There was a time, shortly after the upstart medium of photography emerged onto the scene, that the art world, especially the world of painting, began to feel threatened by the new medium. The poet, Charles Baudelaire, wrote (c. 1859):
"“If photography is allowed to supplement art in some of its functions, it will soon supplant or corrupt it altogether, thanks to the stupidity of the multitude which is its natural ally."
That sentiment and many others like it was instrumental in art institutions of that era-London Royal Academy of Art / (French) Royal Academy of Painting and Sculpture, et al-to declare in their many proclamations, re: what qualifies as art, that the hand of the artist must be apparent in works of art.
Up until that point all art was "handmade" art. While this declaration re-enforced the status quo, it also disavowed photography-a mere mechanical craft, aka: pictures made by a machine-as an art form. As a reaction from the photography world, the practice of Pictorialism emerged. A practice where the hand of the artist was very visible.
That was then, this is now and the medium of photography and its apparatus have come along way, baby. Photography has established its niche in the art world (although not all photography is art) and many photographers are considered to artists who are making art.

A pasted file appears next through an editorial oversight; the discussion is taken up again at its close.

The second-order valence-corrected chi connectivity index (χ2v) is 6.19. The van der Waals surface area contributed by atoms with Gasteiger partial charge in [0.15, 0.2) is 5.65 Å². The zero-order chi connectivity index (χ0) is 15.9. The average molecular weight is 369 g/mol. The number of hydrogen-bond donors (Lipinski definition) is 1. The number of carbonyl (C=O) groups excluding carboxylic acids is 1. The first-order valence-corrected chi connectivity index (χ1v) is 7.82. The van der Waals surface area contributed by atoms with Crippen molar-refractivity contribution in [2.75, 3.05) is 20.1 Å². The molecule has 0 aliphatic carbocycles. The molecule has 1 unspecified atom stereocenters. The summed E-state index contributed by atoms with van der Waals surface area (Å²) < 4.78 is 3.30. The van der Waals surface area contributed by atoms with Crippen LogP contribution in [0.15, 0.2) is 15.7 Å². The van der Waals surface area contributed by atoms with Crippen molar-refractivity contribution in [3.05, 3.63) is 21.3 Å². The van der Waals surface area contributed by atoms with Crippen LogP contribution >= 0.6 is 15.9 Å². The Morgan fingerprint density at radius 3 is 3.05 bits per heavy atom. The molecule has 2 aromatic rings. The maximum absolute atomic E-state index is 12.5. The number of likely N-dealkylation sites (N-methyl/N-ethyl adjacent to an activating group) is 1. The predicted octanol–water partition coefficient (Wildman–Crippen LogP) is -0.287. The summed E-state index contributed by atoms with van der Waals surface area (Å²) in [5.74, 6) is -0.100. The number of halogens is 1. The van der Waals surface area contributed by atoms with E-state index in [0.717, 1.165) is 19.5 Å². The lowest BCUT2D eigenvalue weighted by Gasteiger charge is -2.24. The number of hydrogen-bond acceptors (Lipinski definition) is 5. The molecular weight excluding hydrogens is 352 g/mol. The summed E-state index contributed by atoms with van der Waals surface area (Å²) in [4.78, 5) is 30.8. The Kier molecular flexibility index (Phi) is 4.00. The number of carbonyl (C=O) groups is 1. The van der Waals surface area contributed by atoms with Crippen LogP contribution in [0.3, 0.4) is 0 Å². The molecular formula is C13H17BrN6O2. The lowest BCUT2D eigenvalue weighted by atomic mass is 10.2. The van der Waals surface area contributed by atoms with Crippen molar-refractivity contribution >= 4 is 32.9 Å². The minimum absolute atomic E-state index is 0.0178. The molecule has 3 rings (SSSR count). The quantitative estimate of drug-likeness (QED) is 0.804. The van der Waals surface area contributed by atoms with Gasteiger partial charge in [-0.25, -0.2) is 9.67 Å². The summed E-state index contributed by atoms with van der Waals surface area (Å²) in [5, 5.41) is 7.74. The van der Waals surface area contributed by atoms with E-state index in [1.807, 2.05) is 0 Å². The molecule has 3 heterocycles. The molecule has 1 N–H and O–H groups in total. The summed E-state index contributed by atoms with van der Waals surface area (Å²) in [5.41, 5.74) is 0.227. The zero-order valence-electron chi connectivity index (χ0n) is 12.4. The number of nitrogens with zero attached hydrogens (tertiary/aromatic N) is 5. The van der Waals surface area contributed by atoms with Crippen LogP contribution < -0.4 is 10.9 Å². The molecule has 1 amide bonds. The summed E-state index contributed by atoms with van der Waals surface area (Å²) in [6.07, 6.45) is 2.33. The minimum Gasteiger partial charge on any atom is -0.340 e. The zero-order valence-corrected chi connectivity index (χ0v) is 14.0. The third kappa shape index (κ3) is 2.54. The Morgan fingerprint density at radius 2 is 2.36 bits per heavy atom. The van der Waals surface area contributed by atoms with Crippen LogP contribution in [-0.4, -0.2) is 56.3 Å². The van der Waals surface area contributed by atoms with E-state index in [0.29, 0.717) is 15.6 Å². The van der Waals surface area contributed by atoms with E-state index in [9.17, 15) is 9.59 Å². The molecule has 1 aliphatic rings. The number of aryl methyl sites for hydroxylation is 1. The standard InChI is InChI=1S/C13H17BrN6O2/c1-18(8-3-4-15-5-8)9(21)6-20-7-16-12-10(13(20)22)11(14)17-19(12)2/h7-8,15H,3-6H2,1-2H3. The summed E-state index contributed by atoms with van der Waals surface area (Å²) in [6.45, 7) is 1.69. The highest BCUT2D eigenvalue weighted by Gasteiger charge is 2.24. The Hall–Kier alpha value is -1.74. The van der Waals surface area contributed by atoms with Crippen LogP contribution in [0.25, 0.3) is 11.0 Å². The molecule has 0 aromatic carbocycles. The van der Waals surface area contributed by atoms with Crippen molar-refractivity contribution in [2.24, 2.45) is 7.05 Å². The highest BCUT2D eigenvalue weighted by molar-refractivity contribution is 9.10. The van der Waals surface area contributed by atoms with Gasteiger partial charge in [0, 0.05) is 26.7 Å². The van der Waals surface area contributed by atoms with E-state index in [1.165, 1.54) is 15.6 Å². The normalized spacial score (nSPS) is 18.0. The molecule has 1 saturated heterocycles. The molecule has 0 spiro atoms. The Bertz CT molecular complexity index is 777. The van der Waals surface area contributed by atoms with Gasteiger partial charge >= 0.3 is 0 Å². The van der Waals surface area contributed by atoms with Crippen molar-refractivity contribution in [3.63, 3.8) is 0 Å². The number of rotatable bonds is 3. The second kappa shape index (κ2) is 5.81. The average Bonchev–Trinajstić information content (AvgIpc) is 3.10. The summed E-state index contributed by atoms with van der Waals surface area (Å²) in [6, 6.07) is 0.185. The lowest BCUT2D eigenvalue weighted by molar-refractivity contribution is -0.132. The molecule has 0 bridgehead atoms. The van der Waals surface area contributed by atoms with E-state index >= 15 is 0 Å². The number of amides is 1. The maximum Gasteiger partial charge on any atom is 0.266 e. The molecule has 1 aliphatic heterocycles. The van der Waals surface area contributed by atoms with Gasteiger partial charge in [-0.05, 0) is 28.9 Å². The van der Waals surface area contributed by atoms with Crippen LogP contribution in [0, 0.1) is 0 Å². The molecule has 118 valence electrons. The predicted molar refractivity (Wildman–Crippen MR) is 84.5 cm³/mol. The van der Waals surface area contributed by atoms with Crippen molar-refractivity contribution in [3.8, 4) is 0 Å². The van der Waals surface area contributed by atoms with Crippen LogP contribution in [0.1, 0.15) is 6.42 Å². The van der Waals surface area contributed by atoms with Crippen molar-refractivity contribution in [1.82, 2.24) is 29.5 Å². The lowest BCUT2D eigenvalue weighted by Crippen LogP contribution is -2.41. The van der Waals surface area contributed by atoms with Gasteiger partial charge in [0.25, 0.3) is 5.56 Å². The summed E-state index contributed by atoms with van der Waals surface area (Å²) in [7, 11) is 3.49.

That written, over a decade or two ago, there has been the emergence of the PhD photographer, a crowd who are members of what I refer to as The Academic Lunatic Fringe School of Photography. Needless to write, as my nomenclature implies, I am not a fan of the pictures they make, pictures that are always accompanied by the requisite artspeak, pyschoanalytical and pure flapdoodle-ish artist statement.
One of things in those artist statements that annoy me no end is the ever-present use of phrases which describe what they profess to be doing. Phrases such as, examining the fundamental search for, or, the use of intuitive process and various reinterpreted psychodramatic methods to examine, or, a method to investigate.
Apparently, the medium of photography and its apparatus is, for them, not about making pictures but rather a tool for "examining" or "investigating" one arcane art theory or another, or, very frequently, a navel gazing pursuit of highly personal identity or personal life issues.
What I find most annoying about the ALFSoP is the fact that they denigrate the idea that a photographic print is a thing in and of itself, a thing that can stand on its own without the need for a 1000 word essay about what it means. But, of course, the ALFSoP is all about content, aka: meaning, and little, if any thing at all, about form. Which, FYI, is why I don't like very many of their "investigations".
Apparently, we (picture makers) are all investigators and/or examiners now. So, be prepared. When asked what you are making a picture of / why you took a picture, the correct answer should be, "I am not taking a picture. I am examining and investigating the physical and psychological boundaries of simulacra and simulation."